LaMelo Ball's Father Sees Knicks as Ideal Draft Fit

Dan Mennella
May 15, 2020 - 1:30 pm

NBA Draft prospect LaMelo Ball's father has doubled down on his claim that he would like his son to be drafted by the Knicks. 

The Knicks are still an ideal fit for LaMelo, an 18-year-old guard who played professionally in Australia last season, LaVar explained on Complex's Load Management podcast this week.

Ever the promoter, LaVar even suggested his sons Lonzo, currently with the New Orleans Pelicans, and LiAngelo, a G League prospect, could one day join LaMelo in Gotham.

“The bright lights, East Coast -- if everything lines up right, the Knicks get the first pick and get LaMelo and LiAngelo with him, and somehow get Lonzo in the long run," LaVar said. "Shoot – The Triple B’s. The Ball Brothers on Broadway.”

The alliteration writes itself.

As for LaMelo, LaVar doesn't think the bright lights of New York City would be a problem for the teen.

"He's been in the spotlight since he was a baby," LaVar said on the podcast. "He was playing AAU -- they played in 17-U, so they were playing up. Lonzo was like 13, 14 -- Melo was 11 years old. Even if you're a scout in the gym, you have to go look at that game just to say, 'Let me see what an 11-year-old is going to do in a 17-U game -- even if I look at him for one minute.'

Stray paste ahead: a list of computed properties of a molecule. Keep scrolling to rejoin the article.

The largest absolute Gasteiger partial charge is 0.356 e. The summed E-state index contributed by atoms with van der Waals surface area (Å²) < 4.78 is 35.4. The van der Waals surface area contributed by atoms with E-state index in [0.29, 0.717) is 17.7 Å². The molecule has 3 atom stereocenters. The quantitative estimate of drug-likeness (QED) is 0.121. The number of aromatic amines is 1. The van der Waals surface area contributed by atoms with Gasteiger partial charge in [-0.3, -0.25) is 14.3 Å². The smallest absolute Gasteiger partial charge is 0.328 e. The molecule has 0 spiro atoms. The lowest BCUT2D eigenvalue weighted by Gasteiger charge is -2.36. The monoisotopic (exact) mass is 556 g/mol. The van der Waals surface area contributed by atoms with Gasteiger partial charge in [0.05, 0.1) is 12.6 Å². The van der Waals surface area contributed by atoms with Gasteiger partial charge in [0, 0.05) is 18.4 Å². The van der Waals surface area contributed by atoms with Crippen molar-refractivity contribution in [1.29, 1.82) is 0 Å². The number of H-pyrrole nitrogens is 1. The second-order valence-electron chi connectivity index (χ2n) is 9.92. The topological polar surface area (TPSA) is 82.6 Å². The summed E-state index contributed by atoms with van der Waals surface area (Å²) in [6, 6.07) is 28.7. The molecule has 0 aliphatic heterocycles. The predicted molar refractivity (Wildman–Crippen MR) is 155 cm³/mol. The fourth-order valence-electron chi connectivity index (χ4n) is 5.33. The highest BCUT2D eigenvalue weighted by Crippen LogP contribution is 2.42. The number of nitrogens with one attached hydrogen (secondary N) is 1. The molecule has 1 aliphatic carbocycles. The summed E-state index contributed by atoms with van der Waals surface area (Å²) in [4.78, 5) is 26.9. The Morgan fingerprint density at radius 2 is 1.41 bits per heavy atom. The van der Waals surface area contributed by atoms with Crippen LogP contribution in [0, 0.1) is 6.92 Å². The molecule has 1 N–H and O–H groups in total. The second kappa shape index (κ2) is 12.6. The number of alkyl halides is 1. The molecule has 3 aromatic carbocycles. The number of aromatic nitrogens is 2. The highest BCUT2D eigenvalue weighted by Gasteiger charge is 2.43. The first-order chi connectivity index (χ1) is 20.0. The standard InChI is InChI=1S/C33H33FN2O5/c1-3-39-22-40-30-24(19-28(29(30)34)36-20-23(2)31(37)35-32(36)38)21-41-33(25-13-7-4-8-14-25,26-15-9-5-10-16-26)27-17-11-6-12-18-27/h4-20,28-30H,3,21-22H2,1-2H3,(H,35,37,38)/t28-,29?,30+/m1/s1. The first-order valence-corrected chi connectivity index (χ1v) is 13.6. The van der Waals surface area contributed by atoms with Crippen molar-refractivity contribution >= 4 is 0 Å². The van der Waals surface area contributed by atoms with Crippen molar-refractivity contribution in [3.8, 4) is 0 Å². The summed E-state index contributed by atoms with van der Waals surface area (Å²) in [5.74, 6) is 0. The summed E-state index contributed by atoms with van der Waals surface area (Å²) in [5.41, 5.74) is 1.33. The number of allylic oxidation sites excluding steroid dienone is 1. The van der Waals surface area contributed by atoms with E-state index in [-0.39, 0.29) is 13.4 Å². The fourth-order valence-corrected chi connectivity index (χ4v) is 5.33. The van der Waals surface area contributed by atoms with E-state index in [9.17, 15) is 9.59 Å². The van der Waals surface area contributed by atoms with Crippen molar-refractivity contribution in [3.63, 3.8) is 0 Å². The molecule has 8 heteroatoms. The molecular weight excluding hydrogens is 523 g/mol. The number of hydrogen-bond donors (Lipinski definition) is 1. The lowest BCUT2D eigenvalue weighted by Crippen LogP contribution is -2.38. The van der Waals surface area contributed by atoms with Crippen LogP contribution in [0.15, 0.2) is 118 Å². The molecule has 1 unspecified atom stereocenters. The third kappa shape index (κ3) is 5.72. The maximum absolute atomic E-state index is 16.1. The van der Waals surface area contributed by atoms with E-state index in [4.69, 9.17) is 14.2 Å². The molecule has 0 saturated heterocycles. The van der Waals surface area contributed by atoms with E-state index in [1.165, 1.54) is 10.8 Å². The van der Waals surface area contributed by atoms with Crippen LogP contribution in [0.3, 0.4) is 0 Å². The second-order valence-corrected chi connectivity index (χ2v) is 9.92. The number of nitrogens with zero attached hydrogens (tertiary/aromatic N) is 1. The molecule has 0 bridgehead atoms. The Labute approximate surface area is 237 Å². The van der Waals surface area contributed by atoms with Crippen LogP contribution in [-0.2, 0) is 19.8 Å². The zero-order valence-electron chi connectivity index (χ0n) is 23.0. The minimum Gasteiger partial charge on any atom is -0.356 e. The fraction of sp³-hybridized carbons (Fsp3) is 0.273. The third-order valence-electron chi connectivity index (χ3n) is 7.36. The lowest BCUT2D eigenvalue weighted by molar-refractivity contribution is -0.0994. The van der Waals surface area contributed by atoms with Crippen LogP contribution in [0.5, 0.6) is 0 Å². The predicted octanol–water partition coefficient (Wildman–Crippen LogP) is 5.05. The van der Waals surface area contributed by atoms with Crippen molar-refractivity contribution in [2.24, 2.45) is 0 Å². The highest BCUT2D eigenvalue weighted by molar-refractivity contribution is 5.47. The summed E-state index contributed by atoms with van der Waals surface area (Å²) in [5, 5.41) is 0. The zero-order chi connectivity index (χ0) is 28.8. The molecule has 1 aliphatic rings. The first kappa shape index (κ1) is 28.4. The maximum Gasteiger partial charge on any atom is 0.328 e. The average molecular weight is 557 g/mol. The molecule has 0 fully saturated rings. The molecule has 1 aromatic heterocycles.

"So there's a spotlight right there that's been on him his whole life, so ain't nothing going to change."

Ball's apparent interest in the Knicks is mutual, the New York Post recently reported, and a separate Post article spelled out the Ball family's ties to new Knicks President Leon Rose. 

Of course, there's no guarantee the Knicks will be in the position to draft Ball, even if they're interested.

The draft lottery, which determines the draft order, has been postponed indefinitely while the league sorts out how, if at all, to complete the 2019-20 season in the face of the coronavirus pandemic.

The Knicks had the sixth-worst record in the NBA when the season was suspended, which would give them about a 9 percent chance of winning the top overall pick in the lottery. In a recently installed wrinkle, only the draft's first four picks are determined by the lottery -- after that, the picks of the remaining teams who did not reach the postseason are determined by record.